At the gathering, “Ministry for Earth Community,” speakers presented various methods that religious leaders should use to encourage environmental activism.
Many also emphasized that environmentalism has roots in the fundamental doctrines of many faiths.
All four members of the panel discussion agreed that religious leaders are uniquely suited to inspire people to protect the environment. But they said that sparking such inspiration is an enormous challenge.
“It is difficult to frame in terms of religious tradition or current mission,” said panelist Willis J. Jenkins, assistant professor of social ethics at Yale Divinity School. “Environmental issues have to make theological sense. They have to make a community come alive.”
In that vein, each panelist discussed practical ways to describe environmentalism in terms of religious faith.
“It can be a spiritual practice to turn off the light,” said panelist Reverend Margaret Bullitt-Jonas, an Episcopal priest and member of the leadership council for Religious Witness for the Earth, an interfaith organization dedicated to protecting the environment.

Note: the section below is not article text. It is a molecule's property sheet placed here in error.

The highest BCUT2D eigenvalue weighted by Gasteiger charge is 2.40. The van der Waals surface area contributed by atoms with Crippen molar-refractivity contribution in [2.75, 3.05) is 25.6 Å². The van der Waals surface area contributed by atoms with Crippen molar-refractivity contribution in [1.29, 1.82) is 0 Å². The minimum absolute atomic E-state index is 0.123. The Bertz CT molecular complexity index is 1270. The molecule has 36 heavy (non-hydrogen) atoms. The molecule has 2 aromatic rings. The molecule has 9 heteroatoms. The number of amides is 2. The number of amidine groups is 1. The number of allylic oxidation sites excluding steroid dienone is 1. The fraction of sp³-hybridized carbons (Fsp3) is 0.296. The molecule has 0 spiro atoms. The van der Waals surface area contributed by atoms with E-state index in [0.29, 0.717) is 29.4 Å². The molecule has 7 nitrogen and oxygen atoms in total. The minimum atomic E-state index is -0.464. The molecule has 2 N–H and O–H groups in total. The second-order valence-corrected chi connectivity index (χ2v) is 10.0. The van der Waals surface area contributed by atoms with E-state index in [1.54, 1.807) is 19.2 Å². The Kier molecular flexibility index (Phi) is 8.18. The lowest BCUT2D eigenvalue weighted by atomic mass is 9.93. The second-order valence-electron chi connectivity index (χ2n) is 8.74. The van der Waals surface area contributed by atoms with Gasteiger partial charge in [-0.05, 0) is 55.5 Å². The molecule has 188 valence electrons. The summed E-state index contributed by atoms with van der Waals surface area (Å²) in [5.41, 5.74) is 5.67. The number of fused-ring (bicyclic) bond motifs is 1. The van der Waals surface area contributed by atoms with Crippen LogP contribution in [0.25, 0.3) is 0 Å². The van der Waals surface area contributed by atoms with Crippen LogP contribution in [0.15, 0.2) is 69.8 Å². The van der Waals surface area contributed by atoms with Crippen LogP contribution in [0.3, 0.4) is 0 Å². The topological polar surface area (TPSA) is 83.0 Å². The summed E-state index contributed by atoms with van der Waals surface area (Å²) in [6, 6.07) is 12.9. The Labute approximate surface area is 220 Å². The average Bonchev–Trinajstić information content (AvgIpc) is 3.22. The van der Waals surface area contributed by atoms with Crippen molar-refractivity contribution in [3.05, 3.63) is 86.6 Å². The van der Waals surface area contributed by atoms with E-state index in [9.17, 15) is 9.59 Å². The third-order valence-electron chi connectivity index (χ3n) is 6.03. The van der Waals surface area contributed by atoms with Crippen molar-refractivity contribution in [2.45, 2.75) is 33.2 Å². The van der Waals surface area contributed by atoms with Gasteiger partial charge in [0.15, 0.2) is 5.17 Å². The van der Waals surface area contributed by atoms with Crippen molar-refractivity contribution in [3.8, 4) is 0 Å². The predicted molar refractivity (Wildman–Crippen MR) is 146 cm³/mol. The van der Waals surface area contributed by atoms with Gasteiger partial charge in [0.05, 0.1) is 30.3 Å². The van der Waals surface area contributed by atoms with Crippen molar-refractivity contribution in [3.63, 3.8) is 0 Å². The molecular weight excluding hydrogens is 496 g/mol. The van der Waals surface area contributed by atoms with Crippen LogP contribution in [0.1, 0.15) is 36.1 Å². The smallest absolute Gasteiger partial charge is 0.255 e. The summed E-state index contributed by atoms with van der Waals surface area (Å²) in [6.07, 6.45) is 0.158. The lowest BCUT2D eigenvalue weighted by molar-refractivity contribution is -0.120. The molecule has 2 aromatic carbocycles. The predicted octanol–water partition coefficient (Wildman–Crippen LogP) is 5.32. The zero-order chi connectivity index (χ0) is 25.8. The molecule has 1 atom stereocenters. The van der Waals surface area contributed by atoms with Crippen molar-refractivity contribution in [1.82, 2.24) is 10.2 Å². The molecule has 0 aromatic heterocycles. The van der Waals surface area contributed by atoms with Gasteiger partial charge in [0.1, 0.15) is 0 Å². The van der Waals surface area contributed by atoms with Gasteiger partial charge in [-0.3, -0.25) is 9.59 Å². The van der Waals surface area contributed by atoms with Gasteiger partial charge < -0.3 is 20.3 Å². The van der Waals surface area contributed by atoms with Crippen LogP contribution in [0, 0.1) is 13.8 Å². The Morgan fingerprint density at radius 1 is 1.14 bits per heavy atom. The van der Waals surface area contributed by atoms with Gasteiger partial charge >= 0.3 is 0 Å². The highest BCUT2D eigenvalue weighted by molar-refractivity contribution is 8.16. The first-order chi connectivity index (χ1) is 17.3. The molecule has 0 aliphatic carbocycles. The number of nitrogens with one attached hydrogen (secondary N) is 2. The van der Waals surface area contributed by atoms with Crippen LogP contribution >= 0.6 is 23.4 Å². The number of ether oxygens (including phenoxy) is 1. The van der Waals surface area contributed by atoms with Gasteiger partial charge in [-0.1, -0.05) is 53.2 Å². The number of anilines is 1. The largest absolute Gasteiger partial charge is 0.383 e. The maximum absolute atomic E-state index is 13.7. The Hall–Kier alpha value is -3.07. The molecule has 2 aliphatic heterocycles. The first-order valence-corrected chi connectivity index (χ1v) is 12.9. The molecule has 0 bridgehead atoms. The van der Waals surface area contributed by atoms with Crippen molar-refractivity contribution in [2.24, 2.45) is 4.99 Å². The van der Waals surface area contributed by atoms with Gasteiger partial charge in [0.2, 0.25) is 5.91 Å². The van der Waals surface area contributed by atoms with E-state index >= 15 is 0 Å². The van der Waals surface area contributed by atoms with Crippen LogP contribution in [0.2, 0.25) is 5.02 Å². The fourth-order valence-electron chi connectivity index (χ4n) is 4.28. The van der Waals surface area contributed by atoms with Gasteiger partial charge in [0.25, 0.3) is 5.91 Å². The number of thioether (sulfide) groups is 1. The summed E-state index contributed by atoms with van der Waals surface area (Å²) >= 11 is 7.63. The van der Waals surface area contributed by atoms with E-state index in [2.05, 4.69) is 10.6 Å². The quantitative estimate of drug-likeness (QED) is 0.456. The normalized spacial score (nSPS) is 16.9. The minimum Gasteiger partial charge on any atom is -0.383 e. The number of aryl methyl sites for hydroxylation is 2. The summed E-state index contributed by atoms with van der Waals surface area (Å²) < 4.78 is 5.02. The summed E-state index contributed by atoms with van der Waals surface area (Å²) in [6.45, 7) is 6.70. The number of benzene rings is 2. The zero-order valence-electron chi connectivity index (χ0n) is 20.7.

“When we install solar panels we can worship God’s creation, the Appalachian mountains, which are being blown off in the search for coal,” she said.
Roger S. Gottlieb, a panelist and professor of philosophy at Worcester Polytechnic Institute, noted that “denial and avoidance are in a sense reasonable strategies when the reality is overwhelming.”
“We need not just a short burst of energy during Earth Week, but an entire change of our way of living spiritually,” said Susan Abraham, moderator of the discussion and assistant professor of Women’s Studies and Ministry Studies at HDS.
In the afternoon, audience members attended a series of workshops led by the panelists that aimed to develop skills in organizing and inspiring people to change. The workshops also emphasized humans’ interconnectedness with nature and faith.